Wednesday, February 27, 2013

When “Mad Cow Disease in Humans” is Misdiagnosed

Mad cow disease is also known as bovine spongiform encephalopathy (BSE). This is because the word “bovine” refers to cows (and other related animals) and the last two words refer to this being a disease of the brain and spinal cord (encephalopathy) that causes it to have a spongy appearance (spongiform). 

Mad cow disease is a deadly condition caused by an abnormal protein known as a prion, which enters the body when cows are fed the remains of other cows or infected sheep. The prions that cause mad cow disease are highly resistant to heat and are very difficult to kill. 

When humans eat cow meat infected with mad cow disease, the prions can enter the body and cause a similar disease in humans. When this happens it is known as variant Creutzfeldt–Jakob  disease (vCJD). The condition presents as a rapidly progressing dementia with hallucinations. Dementia is a progressive loss of cognitive and intellectual functioning without loss of consciousness. A hallucination is a strong sensory perception that one has of an object or event while awake, when no such object or event exists.

There are two other kinds of CJD. One is called familial CJD (fCJD), in which the patient inherits a genetic mutation (abnormality) that leads to the formation of prions that cause the condition. Lastly, there is sporadic CJD (sCJD), in which people develop the condition without any known risk factors. In other words, there is no evidence that they consumed contaminated meat and the condition does not appear inherited. The sporadic form is the most common form of CJD. This has sometimes been referred to as “mad cow disease in humans” (hence the title of this blog post) even though the two are believed to be unrelated.

Sporadic CJD can be very difficult to diagnose because it is such a rare condition. However, a rapidly progressing dementia is the first tell-tale clue. Diagnosis can be made by integrating the clinical history with the results of diagnostic studies such finding the abnormal 14-3-3 protein in a sample of CSF (cerebrospinal fluid, a cushiony fluid that protects the brain and spine and helps distribute nutrients to these structures), finding characteristic spikes on an EEG (electroencephalography, a test that measures electric brain waves), and finding bilateral abnormalities in the basal ganglia on a brain magnetic resonance imaging (MRI). MRI scans produce extremely detailed pictures of the inside of the body by using very powerful magnets and computer technology. The basal ganglia is an area of gray tissue deep inside the brain that controls movement.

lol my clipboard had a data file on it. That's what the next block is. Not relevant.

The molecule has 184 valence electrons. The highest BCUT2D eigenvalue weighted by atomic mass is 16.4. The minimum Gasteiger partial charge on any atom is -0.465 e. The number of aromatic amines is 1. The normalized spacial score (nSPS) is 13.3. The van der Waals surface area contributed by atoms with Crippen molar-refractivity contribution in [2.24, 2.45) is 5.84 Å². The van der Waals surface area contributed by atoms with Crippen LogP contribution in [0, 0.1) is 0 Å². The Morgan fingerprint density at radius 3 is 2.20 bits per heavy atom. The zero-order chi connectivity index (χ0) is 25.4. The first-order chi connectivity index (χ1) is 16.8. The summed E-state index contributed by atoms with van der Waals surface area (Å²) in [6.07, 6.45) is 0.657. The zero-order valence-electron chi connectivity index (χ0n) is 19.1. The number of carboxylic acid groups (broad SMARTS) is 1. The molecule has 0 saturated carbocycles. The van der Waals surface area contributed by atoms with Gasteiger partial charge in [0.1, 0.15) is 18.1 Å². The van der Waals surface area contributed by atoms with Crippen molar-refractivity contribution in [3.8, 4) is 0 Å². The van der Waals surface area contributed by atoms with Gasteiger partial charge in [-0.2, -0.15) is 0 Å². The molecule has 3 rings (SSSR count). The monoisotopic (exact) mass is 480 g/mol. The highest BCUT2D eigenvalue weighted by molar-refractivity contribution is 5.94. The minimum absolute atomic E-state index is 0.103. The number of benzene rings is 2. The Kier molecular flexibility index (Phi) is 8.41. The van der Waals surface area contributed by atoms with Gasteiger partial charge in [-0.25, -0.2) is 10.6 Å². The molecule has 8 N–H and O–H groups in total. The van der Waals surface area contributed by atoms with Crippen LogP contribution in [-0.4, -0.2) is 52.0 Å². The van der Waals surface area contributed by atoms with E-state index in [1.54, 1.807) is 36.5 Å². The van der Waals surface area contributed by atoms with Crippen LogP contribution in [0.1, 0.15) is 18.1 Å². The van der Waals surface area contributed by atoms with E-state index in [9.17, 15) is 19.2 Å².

In the current issue of JAMA Neurology, researchers from the University of California San Francisco reported the results of a study designed to examine how often patients with sCJD were misdiagnosed, who misdiagnosed them, what conditions they were misdiagnosed with, and when the correct diagnosis was made. The study involved 97 patients eventually proven to have sCJD based on a microscopic analysis of brain tissue.

The results of the study showed that only 18% of patients with sCJD were correctly diagnosed on the first evaluation and when this happened the diagnosis was almost always made by a neurologist.  However, the doctors  who most often made the wrong diagnosis were also neurologists as well as primary care physicians.  The average time from disease onset to correct diagnosis was 7.9 months, which was about two thirds of the way through their fatal disease course.

The study found that the top five misdiagnoses for sCJD were viral encephalitis (inflammation of the brain caused by a virus), paraneoplastic disorder (a disorder that mimics cancer but is not actually cancer), depression, peripheral vertigo (spinning sensation while sitting still), and Alzheimer’s disease (the most common form of dementia).

Suggested reading: The Pathological Protein: Mad Cow, Chronic Wasting, and Other Deadly Prion Diseases
Reference:  Paterson et al (2013, in press). Differential Diagnosis of Jakob-Creutzfeldt Disease. JAMA Neurology.

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